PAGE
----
If a program is voluntary, many who need the training may not sign up, either because they feel they don’t need it or don’t want to admit they need it.

Those who are already good supervisors and have little need for the program can still benefit from it, as they can help train the others. This assumes, of course, that the program includes participatory activities on the part of attendees. To supplement the compulsory programs, other courses can be offered on a voluntary basis. Remember to include any training required by local, state and/or federal training regulations.

5. Set a Schedule


The best schedule takes three things into consideration: the trainees, their bosses and the best conditions for learning. Many times, training professionals consider only their own preferences and schedules. An important scheduling decision is whether to offer the program on a concentrated basis—as a solid week of training, for example—or to spread it out over weeks or months.

One good schedule, besides the 1-hour weekly lunch-and-learns, is to offer a 3-hour session once a month. Three hours leave you time for participation, as well as for the use of videos and other aids.

The schedule should be set and communicated well in advance, and the program date and time should be established to meet the needs and desires of both the trainees and their bosses.

6. Select Facilities

Facilities should be both comfortable and convenient. Avoid rooms that are too small or that have uncomfortable furniture, noise or other distractions, inconvenience, long distances between training rooms, uncomfortable temperatures, etc.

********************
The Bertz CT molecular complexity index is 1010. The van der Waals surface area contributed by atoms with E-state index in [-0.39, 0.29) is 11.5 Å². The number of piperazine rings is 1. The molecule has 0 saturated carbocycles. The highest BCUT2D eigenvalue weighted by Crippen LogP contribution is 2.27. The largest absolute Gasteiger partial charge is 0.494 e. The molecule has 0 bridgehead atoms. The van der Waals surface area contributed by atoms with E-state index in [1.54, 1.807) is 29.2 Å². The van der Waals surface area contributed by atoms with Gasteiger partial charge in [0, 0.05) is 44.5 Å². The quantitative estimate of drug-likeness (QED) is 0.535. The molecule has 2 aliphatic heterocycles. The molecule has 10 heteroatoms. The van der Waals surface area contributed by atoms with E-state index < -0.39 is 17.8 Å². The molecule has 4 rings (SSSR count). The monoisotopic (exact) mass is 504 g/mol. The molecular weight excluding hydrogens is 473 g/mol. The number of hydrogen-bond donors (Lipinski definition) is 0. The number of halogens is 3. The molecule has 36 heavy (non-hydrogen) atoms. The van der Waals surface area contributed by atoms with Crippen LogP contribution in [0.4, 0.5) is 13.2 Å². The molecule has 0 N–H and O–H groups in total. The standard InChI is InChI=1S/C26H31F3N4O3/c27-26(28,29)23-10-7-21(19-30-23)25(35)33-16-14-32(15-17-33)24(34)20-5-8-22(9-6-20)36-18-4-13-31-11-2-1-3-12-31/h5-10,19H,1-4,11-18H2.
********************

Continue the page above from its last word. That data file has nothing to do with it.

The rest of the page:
7. Select Instructors

Instructor qualifications should include extensive knowledge of the subject being taught, a desire to teach, the ability to communicate and present, and skill at getting people to participate. They should also be learner-oriented, or have a strong desire to meet learner needs.

Budgets may limit the possibilities. For example, some organizations limit the selection to present employees, including the training director, the HR manager, and line and staff managers. In this case, there is no money to outsource, so subject content needs to be tailored to the available instructors, or the instructors will require special training before teaching. If budgets allow and internal expertise is not available, outside instructors can be hired.

The selection of these instructors also requires care. In order to be sure that a potential instructor will be effective, the best approach is to observe their performance in a similar situation.

The next best approach is to rely on the recommendations of other training professionals who have already worked with the individual. Avoid interviewing potential instructors and then making a decision based on your impressions alone.

8. Coordinate the Program

Sometimes, the instructor coordinates and teaches. For those who coordinate and do not teach, there are two opposite approaches to the position of coordinator.

Some instructors must introduce themselves, find their own way to the lunchroom, tell participants where to go for breaks, conclude the program, and even ask participants to complete reaction sheets at the end.

On the flip side, some coordinators drive the instructor between training and the airport. They also work to ensure the instructors have ample setup time before the meeting, introduce instructors to others team members, handle breaks, conclude the session, and even stay for the entire program, helping with handouts.